Sunday, December 14, 2008

"DULL" colours

There has been some talk on the quiltart list about to learn about it, how to experiment with it. Colour has always been problematic to me too, as every now and then, I get antsy about the palette I use over and over again....sort of the queen of blue/violet/red syndrome. Recently, I have been trying to explore other less appealing colour palettes and I must say, I am beginning to like more grayed down hues , especially when spiced up with a small amount of more saturated colour.
Two years ago at my first FOCUS ON FIBER at the Atlantic Center for the Arts, I spent time making a number of odd shaped colour sets. I THOUGHT I was trying to use duller colours with a touch of higher saturation. I look at them now, and see it was more DARK but fairly intense colours combined with lighter and higher value hues.

Two years later, once again I became impatient with my colours. This time I really did order some greyed down fabrics and started seeing what I could do with them. At the very least the colours certainly changed the mood of the work. This one is rather anxious and even gloomy:

This one is getting closer to the kind of more subtle colour range I was hoping for. I am going to continue this duller palette for a while, I think.

Thursday, December 11, 2008

NON academic colour studies

There was talk on the quiltart list today about learning about colour. Some people do well with colour theory and the making of colour wheel, tonal charts and tint charts, and doing Itten inspired contrast studies. Others, like me, are less than inspired with these formal exercises and do better with a hands on approach to learning about colour; how it can sing when next to another colour, how tints and tonal variations can enrich the pallette, how unusual colour contrasts can express emotion. When I used to teach painting, I found that hands on exercises with a tangible finished product was very satisfying to the young student as well as an intuitive way of understanding colour.

One favourite exercise was to select a painting by a modern master and reproduce the image in complementary colours to the original. The tones and tints must remain the same however. This made the student really analyze the original and really SEE the colour...not as a simple red for instance. But a medium toned reddish green perhaps. The opposite would be a medium toned greenish red. The results were quite wonderful and taught the student more than colour theory in that they became aware that amazing colour contrasts can be achieved with more subtle forms of a given hue. As a corollary, they also discovered that the colour palette of the original was carefully selected to achieve the artists' intent. Here are some examples from a highschool class:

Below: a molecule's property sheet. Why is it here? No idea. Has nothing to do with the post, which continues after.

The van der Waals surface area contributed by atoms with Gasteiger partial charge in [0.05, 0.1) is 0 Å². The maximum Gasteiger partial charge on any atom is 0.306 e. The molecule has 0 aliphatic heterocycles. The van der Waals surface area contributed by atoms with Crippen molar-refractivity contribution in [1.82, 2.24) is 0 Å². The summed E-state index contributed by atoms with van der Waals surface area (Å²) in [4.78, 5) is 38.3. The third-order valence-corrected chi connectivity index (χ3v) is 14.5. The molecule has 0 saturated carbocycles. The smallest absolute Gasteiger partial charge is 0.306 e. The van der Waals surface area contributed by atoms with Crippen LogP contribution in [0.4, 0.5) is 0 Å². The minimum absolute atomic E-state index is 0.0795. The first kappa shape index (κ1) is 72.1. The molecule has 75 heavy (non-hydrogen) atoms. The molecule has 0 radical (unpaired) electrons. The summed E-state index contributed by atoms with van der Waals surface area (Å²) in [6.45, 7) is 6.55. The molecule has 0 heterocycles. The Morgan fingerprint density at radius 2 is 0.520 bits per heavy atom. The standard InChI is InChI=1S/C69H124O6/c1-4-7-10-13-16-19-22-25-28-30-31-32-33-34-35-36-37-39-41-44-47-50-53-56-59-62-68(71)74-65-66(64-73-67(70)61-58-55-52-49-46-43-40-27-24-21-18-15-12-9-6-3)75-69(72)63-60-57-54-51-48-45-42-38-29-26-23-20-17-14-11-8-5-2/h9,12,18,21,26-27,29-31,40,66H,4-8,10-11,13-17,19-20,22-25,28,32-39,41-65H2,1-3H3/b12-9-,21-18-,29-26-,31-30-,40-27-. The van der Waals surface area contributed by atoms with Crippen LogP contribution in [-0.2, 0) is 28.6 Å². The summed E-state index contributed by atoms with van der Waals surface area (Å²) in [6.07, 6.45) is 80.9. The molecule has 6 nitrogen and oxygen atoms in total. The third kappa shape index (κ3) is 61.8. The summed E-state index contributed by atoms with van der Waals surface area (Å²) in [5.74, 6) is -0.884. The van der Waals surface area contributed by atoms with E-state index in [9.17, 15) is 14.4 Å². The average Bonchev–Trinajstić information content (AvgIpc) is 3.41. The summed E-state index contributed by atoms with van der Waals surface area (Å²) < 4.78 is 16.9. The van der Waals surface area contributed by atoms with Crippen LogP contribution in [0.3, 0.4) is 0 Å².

You may recognize some of these ...the top left a Matisse interior, left middle top Picasso portrait and the far right Van Goghs chair. The contemporary yellow blue face is an artist whose name escapes me.

I offer similar exercises in fabric where a limited palette of only two colours in all their permutations plus black and white, results in a rich exploration of ALL the possibilities within the parameters.

So for people like me whose eyes glaze over at the mention of theory, this kind of alternate method of hands on discovery may be just the ticket!

Tuesday, May 20, 2008

The ART of Gees Bend

Pettway/ Mark Rothco

Pettway/Frank Stella


Pettway/ Barnett Newman

There seems to be less than universal accolades for the phenomenon of the Gees Bend quilt/art. Well at least amongst art quilters I hear on various e-lists I am on. The most recent was to question whether the popularity and critical acclaim these artists have received may be just clever spin doctors and self serving curators trying to drum up business. I confess, I am puzzled that some fail to see the remarkable beauty and ART these works display. A lot of the nay sayers mention "poor workmanship and materials" as a reason to dismiss them. Others don't see how outsider ladies could be possibly be making art when all that they were doing was making warm bedding out of reclaimed garments. I was struck by the originality of the works when they first appeared at the Whitney in New York, and that was only from looking at the online pictures. When I actually saw the show in Orlando I felt MOVED by them...not just from the history of their makers but for the amazing instinctive beauty of the designs and use of the faded pentimento in the fabrics. I wish I had that seemingly ingrained intuitiveness as I design MY work. One of the artists when asked HOW she developed the design replied that she cut up the various colored shapes, moved them around on her bed until they "looked right".

Well isn't that what all artists do? At least those that pursue excellence and personal input in there work? I googled some well known modern artists such as Paul Klee, Mondrian and Rothco and was struck by the similarities of composition and expression to the Gees Bend work. I am convinced....these are ART!

Friday, March 14, 2008

IKEA design wall

Just a few pics to show the portable design set up I use. It's a wheeled coat rack from Ikea with an 4x8" insulation foam covered with felt. Very cheap, works a treat!